Dremel has come out with a new Multi-Max oscillating multi-tool, the MM50, which is said to be a robust design that provides users with better control, thanks to lower vibration.
The new Dremel MM50 is also said to have a compact head that’s 30% smaller than other tools in its class, allowing it to reach into tighter spaces that other tools might not fit.
It also has an angled body, which Dremel says delivers an improved user experience, especially when making flush cuts. The design gives users more room around their hands.
The Dremel MM50 sports a 5.0A motor, which is said to be the most powerful in its class, making the tool capable for tougher jobs such as cutting door jams, trim, and baseboard.
- 5A motor
- 10,000 – 20,000 OPM
- Variable speed dial
- Tool-free blade change system
Blade changes are said to be quick and easy, via the new knob-based locking mechanism.
The MM50-01 kit comes with a selection of 30 accessories for various cutting and sanding applications.
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Dremel has updated their Multi-Max oscillating multi-tools over the years, each time adding small but noticeable improvements.
With the MM50, the blade change mechanism is different, but the tool also features a more powerful motor, an angled design for better ergonomics, and a more compact head for fitting into tighter spaces.
The blade style looks to be the same Dremel format that is popular with DIYers and hobbyists for their reasonable quality, vast selection, value pricing, and wide availability. Personally, I would have liked to see the Starlock interface, but I can’t blame Dremel for wanting to maintain full compatibility with their large range of accessories.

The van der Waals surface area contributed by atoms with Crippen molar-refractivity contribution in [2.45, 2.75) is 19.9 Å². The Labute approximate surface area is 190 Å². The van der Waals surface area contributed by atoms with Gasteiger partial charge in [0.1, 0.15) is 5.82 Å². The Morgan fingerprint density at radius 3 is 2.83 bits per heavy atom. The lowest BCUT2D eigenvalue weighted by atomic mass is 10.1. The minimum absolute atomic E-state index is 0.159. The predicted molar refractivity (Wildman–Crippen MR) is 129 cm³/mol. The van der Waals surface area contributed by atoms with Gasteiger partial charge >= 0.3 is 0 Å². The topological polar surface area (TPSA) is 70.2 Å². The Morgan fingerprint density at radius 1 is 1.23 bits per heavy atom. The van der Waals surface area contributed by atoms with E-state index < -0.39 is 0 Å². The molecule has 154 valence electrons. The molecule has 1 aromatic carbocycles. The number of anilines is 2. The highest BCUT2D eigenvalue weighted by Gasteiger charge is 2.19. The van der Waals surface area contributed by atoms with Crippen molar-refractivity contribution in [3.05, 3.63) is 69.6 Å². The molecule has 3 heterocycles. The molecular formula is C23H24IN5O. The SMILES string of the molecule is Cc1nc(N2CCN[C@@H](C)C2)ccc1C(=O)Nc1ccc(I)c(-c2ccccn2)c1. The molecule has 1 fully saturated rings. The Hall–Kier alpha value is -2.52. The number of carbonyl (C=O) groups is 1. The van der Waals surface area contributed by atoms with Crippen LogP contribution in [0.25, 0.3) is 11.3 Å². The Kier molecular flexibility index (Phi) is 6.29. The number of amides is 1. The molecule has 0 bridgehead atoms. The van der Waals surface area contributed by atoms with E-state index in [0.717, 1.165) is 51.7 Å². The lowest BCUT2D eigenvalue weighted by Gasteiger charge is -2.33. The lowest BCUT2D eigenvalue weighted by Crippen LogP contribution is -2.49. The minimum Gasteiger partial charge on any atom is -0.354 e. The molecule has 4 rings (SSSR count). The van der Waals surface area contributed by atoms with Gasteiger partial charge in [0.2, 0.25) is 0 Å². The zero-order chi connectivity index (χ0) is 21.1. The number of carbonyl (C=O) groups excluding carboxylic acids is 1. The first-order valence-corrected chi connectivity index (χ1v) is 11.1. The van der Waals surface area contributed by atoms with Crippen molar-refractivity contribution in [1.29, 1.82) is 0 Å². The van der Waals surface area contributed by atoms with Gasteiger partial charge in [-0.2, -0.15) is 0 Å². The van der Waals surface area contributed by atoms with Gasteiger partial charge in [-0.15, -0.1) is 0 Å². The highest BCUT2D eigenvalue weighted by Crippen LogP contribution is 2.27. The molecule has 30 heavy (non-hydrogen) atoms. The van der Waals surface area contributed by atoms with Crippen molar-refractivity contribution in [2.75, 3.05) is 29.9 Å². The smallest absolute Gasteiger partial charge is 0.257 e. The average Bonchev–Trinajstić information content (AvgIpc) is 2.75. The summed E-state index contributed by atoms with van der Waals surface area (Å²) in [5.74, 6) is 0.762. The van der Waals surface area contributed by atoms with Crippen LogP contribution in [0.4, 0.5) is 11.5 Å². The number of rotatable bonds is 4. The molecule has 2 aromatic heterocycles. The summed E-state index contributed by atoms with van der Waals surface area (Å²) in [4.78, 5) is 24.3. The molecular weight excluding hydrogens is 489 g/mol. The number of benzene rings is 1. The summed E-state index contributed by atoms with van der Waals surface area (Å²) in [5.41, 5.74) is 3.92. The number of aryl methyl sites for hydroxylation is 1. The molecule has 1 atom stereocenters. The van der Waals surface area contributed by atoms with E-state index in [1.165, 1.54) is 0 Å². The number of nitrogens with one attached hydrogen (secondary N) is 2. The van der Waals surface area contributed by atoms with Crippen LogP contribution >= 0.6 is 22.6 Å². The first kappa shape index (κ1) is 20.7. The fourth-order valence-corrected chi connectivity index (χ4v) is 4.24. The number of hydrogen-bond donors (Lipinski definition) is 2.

We have a Dremel MM50 oscillating multi-tool for review, and hope to be able to answer any questions you might have about its operation or performance.
Shape looks pretty good. A corded multi-tool isn’t going to move the needle for me though. Too often I’m making small quick cuts with my Dewalt where I don’t want to be bothered setting up a long cord.
I realize Dremel makes a cordless oscillating tool, but I wouldn’t buy that either since I don’t want more battery types. Can’t knock them for trying though. I do wish my Dewalt was smaller at times.
Maybe you could snap a photo of this side-by-side with a Dewalt or other competitor’s version so we can visualize the difference in head size?
Agreed. My Makita is a fine tool, but is big, heavy, and does not have as good blade change like the dewalt. With that said, the trade offs to stay in a battery platform are not worth it, especially because I do not like the paddle switch. Now put a cord on it and a more expensive tool certainly is not worth switching.
Same gripes with my Makita. However, I already own the batteries for my other tools and it’s just not a tool I use constantly.
If it had the ability to take a smaller battery that someone might already have for smaller tools… ie Dewault screwdriver.
I can already use the Dremmel rotary for tight spots the bigger units won’t cut.
I’m sure it’s awesome, but I can only carry so many things… someone doing trim everyday would probably love it though
Having used both 12v and 18v oscillating tools, and a few corded versions, I can say that 12v is right at the bottom end of what’s useful. Anything smaller would just sort of massage the work rather than cutting it.
Different perspective. The angle is a no go for me – I see it helping for one particular task set – cutting baseboards/trim – when fitting floors. Mayben other things but only when you come at it from the front.
I occasionally – probably more often – cut from the side against a squaring items – so the angle sets my hand off line. Think holding a circular saw with the handle at a angle. I’ve not had a problem with cutting trim at floor level with my Dewalt.
Anyway I think it’s good to have options so it’s interesting.